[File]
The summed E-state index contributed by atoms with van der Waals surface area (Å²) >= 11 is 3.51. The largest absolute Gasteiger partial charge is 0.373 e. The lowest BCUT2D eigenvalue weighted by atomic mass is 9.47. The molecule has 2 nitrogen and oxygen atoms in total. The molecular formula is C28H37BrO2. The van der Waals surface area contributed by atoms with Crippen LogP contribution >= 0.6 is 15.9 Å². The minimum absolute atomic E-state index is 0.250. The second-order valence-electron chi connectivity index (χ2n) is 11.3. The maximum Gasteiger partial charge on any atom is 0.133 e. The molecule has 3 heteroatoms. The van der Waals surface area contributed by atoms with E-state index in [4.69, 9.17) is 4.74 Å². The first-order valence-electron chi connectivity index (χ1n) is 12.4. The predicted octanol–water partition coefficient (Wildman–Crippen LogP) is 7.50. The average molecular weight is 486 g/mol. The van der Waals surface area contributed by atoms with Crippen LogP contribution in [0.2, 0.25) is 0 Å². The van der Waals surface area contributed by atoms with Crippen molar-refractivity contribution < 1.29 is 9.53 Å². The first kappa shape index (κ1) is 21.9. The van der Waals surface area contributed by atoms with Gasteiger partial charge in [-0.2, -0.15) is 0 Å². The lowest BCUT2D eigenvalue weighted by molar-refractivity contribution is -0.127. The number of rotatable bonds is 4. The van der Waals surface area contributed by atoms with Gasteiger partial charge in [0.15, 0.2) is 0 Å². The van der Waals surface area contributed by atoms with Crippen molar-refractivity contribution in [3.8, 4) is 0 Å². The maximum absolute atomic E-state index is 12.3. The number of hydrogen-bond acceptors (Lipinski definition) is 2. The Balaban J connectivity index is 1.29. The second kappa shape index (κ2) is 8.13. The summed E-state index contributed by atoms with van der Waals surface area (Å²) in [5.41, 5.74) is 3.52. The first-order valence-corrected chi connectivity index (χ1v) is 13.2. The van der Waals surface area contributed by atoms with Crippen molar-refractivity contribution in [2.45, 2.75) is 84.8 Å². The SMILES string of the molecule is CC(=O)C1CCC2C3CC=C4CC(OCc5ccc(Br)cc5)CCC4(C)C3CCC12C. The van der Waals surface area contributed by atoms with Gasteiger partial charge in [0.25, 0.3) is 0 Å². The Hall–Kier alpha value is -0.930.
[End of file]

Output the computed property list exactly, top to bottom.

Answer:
The summed E-state index contributed by atoms with van der Waals surface area (Å²) >= 11 is 3.51. The largest absolute Gasteiger partial charge is 0.373 e. The lowest BCUT2D eigenvalue weighted by atomic mass is 9.47. The molecule has 2 nitrogen and oxygen atoms in total. The molecular formula is C28H37BrO2. The van der Waals surface area contributed by atoms with Crippen LogP contribution >= 0.6 is 15.9 Å². The minimum absolute atomic E-state index is 0.250. The second-order valence-electron chi connectivity index (χ2n) is 11.3. The maximum Gasteiger partial charge on any atom is 0.133 e. The molecule has 3 heteroatoms. The van der Waals surface area contributed by atoms with E-state index in [4.69, 9.17) is 4.74 Å². The first-order valence-electron chi connectivity index (χ1n) is 12.4. The predicted octanol–water partition coefficient (Wildman–Crippen LogP) is 7.50. The average molecular weight is 486 g/mol. The van der Waals surface area contributed by atoms with Crippen LogP contribution in [0.2, 0.25) is 0 Å². The van der Waals surface area contributed by atoms with Crippen molar-refractivity contribution < 1.29 is 9.53 Å². The first kappa shape index (κ1) is 21.9. The van der Waals surface area contributed by atoms with Gasteiger partial charge in [-0.2, -0.15) is 0 Å². The lowest BCUT2D eigenvalue weighted by molar-refractivity contribution is -0.127. The number of rotatable bonds is 4. The van der Waals surface area contributed by atoms with Gasteiger partial charge in [0.15, 0.2) is 0 Å². The van der Waals surface area contributed by atoms with Crippen molar-refractivity contribution in [3.8, 4) is 0 Å². The maximum absolute atomic E-state index is 12.3. The number of hydrogen-bond acceptors (Lipinski definition) is 2. The Balaban J connectivity index is 1.29. The second kappa shape index (κ2) is 8.13. The summed E-state index contributed by atoms with van der Waals surface area (Å²) in [5.41, 5.74) is 3.52. The first-order valence-corrected chi connectivity index (χ1v) is 13.2. The van der Waals surface area contributed by atoms with Crippen molar-refractivity contribution in [2.45, 2.75) is 84.8 Å². The SMILES string of the molecule is CC(=O)C1CCC2C3CC=C4CC(OCc5ccc(Br)cc5)CCC4(C)C3CCC12C. The van der Waals surface area contributed by atoms with Gasteiger partial charge in [0.25, 0.3) is 0 Å². The Hall–Kier alpha value is -0.930.